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Guidance for Public Natural Swimming Pools

Have you ever wondered who determines a pool’s safe diving depth, how tall the exit ladder should be by the deep end, or how clean the pool has to be for swimmer safety? The Centers for Disease Control and Prevention (CDC) has offered guidance for traditional public aquatic spaces since the first edition of the Model Aquatic Health Code (MAHC) came out in 2014, but what about guidance for public natural swimming pools (NSP)? Currently, the CDC recognizes the need for a document based on a wide variety of literature focused on aquatic illnesses, chemical injuries, and swimmer safety. The CDC states that:

Image courtesy of CDC

“The Model Aquatic Health Code (MAHC) is a voluntary guidance document based on science and best practices that can help local and state authorities and the aquatics sector make swimming and other water activities healthier and safer. States and localities can use the MAHC to create or update existing pool codes to reduce risk for outbreaks, drowning, and pool-chemical injuries. The MAHC guidelines are all-inclusive and address the design, construction, operation, maintenance, policies, and management cutting edge needs of today’s public aquatic facilities.”

Centers for Disease Control and Prevention

Additional Guidance for Public Natural Swimming Pools

Its important to understand the incredible capacity for change that this document can offer in BioNova® leading America’s change to sustainable swimming pools. While the MAHC provides resources for building traditional, chemically treated pools in the aquatic sector, there are no practices outlined for public natural swimming pools. This knowledge gap is where the Association for Swimming Ponds and Natural Swimming Pools (ASPNSP) comes in. This nonprofit is an industry resource for education, homeowners’ exchange of ideas, and the education and certification of designers and builders. The ASPNSP fosters regulatory compliance in designing, permitting, and constructing NSPs and provides a conduit for public communication and advocacy.

With so much cross-communication between organizations, it can be difficult to retrofit the language of the current MAHC to specifically include public natural swimming pools. BioNova® North America’s Allen Schnaak has led a change request process on behalf of the ASPNSP. This request is for an updated section of the MAHC to bring naturally purified bathing water into the conversation about public aquatic health. As it stands, the operating procedure states that “Public NSP permitting in the US can gain local approval through engagement with the local governing authorities, by presenting design and efficacy data that supports health department criteria and objectives.”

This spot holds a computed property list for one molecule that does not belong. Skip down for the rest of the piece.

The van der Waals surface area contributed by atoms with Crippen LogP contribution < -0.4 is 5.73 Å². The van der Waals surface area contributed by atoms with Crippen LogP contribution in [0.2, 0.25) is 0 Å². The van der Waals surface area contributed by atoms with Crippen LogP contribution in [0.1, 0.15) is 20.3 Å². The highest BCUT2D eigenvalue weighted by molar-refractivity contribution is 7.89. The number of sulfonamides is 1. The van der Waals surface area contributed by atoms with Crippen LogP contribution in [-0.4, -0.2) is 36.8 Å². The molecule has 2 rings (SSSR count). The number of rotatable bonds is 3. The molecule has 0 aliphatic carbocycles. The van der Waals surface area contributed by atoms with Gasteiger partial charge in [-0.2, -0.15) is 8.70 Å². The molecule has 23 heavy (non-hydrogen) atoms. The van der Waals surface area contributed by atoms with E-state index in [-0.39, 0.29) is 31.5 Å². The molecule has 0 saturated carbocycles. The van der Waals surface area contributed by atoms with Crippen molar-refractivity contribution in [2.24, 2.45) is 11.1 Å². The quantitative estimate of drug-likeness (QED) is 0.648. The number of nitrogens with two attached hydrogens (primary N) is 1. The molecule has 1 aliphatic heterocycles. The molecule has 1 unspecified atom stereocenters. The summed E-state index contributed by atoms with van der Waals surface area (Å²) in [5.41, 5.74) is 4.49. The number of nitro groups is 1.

Webber Park public natural swimming pool
Minneapolis’ Webber Park was the first BioNova® Public Natural Swimming Pool built in the USA. Communal aquatic spaces could mirror this one with additions to the MAHC’s guidance for public natural swimming pools.

Some countries are slower to embrace what the rest of the world has been doing for decades regarding public natural bathing water. The International Organization for natural Bathing water (IOB) has global partners (including the ASPNSP) that work closely with local municipalities to build public natural swimming pools. Public pool builds have had tremendous growth in Western and Eastern European countries and with international collaborators sharing resources, the trend will continue to spread!

Taking Action for Healthy, Sustainable Swimming

So what do all these guidelines and group acronyms mean for swimmers like you? The inclusion of natural bathing water guidelines is a significant step toward nature-based solutions to the environmental challenges our society faces. These code modifications aim to recognize and include procedures for the design, operation, and maintenance of public natural swimming pools which offer benefits to swimmers and mother nature:

-Contributes to swimmers’ wellbeing by providing a much healthier form of swimming than conventional solutions for chemically purified swimming water.

-Reduces energy consumption per bather or square meter compared to traditional solutions of fixed or variable speed electric pumps.

This blog will expand on these benefits more in the future, but for now, there is action you can take as a homeowner, industry professional, student, or commercial entity. One of the biggest challenges the ASPNSP faces is shaping public perception with current data on biologically filtered water for swimming. Most swimmers have grown up with traditional, chemically treated pools. However, changing minds will be based on the interactions you have with your local municipalities. This influence and knowledge can trickle down to public awareness, and community leaders can use these resources to demonstrate bather health with confidence. If you want to be a part of this growing movement of NSPs:

  1. Join over a dozen current ASPNSP members in spreading NSP awareness
  2. Spread your dedication and commitment to NSPs as a socially and environmentally responsible choice. Start by reading our Definitive Guide to NSPs or share BioNova®’s posts on social media!
  3. Read more about NSPs and the growing importance of environmental sustainability and green building practices in the pool and landscape industry.

The shift to sustainable swimming pools will be a long journey, but one with a worthy destination. Collecting and sharing the knowledge to highlight beautiful, ecologically enriching waterscapes is part of BioNova®’s mission. Join us today in making a splash the world over!

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